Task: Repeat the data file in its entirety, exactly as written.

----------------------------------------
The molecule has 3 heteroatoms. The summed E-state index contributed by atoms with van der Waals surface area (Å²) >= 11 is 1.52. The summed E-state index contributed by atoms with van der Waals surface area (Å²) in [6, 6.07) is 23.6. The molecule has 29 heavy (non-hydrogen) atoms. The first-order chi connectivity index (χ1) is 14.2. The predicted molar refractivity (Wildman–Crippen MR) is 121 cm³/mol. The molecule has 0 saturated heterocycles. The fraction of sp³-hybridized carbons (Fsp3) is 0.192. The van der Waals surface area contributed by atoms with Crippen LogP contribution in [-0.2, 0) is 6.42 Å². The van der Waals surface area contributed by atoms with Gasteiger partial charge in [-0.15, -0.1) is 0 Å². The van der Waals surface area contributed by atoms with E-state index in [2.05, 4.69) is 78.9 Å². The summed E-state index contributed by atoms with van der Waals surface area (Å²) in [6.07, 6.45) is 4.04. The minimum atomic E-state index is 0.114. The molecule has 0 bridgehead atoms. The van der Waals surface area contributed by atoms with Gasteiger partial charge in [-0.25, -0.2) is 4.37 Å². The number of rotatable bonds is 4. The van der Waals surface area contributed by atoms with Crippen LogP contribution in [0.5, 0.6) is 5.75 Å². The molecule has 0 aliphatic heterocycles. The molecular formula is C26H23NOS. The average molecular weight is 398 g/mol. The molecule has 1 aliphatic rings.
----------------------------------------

The molecule has 3 heteroatoms. The summed E-state index contributed by atoms with van der Waals surface area (Å²) >= 11 is 1.52. The summed E-state index contributed by atoms with van der Waals surface area (Å²) in [6, 6.07) is 23.6. The molecule has 29 heavy (non-hydrogen) atoms. The first-order chi connectivity index (χ1) is 14.2. The predicted molar refractivity (Wildman–Crippen MR) is 121 cm³/mol. The molecule has 0 saturated heterocycles. The fraction of sp³-hybridized carbons (Fsp3) is 0.192. The van der Waals surface area contributed by atoms with Crippen LogP contribution in [-0.2, 0) is 6.42 Å². The van der Waals surface area contributed by atoms with Gasteiger partial charge in [-0.15, -0.1) is 0 Å². The van der Waals surface area contributed by atoms with E-state index in [2.05, 4.69) is 78.9 Å². The summed E-state index contributed by atoms with van der Waals surface area (Å²) in [6.07, 6.45) is 4.04. The minimum atomic E-state index is 0.114. The molecule has 0 bridgehead atoms. The van der Waals surface area contributed by atoms with Gasteiger partial charge in [-0.25, -0.2) is 4.37 Å². The number of rotatable bonds is 4. The van der Waals surface area contributed by atoms with Crippen LogP contribution in [0.5, 0.6) is 5.75 Å². The molecule has 0 aliphatic heterocycles. The molecular formula is C26H23NOS. The average molecular weight is 398 g/mol. The molecule has 1 aliphatic rings.